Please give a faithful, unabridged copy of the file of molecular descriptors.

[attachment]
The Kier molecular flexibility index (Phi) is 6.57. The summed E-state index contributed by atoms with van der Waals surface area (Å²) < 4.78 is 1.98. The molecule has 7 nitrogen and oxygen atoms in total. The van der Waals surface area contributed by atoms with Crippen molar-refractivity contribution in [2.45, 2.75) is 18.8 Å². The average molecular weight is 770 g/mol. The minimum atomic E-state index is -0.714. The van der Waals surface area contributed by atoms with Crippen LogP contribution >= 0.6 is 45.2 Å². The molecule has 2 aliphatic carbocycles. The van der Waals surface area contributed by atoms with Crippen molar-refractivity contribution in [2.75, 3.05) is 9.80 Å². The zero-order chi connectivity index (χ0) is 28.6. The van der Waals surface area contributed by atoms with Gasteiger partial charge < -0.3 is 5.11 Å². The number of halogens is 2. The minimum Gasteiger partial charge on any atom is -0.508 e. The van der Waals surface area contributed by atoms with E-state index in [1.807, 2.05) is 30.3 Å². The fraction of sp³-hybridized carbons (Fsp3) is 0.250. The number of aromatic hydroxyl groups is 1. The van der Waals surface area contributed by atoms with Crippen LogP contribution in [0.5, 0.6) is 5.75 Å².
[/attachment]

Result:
The Kier molecular flexibility index (Phi) is 6.57. The summed E-state index contributed by atoms with van der Waals surface area (Å²) < 4.78 is 1.98. The molecule has 7 nitrogen and oxygen atoms in total. The van der Waals surface area contributed by atoms with Crippen molar-refractivity contribution in [2.45, 2.75) is 18.8 Å². The average molecular weight is 770 g/mol. The minimum atomic E-state index is -0.714. The van der Waals surface area contributed by atoms with Crippen LogP contribution >= 0.6 is 45.2 Å². The molecule has 2 aliphatic carbocycles. The van der Waals surface area contributed by atoms with Crippen molar-refractivity contribution in [2.75, 3.05) is 9.80 Å². The zero-order chi connectivity index (χ0) is 28.6. The van der Waals surface area contributed by atoms with Gasteiger partial charge < -0.3 is 5.11 Å². The number of halogens is 2. The minimum Gasteiger partial charge on any atom is -0.508 e. The van der Waals surface area contributed by atoms with E-state index in [1.807, 2.05) is 30.3 Å². The fraction of sp³-hybridized carbons (Fsp3) is 0.250. The number of aromatic hydroxyl groups is 1. The van der Waals surface area contributed by atoms with Crippen LogP contribution in [0.5, 0.6) is 5.75 Å².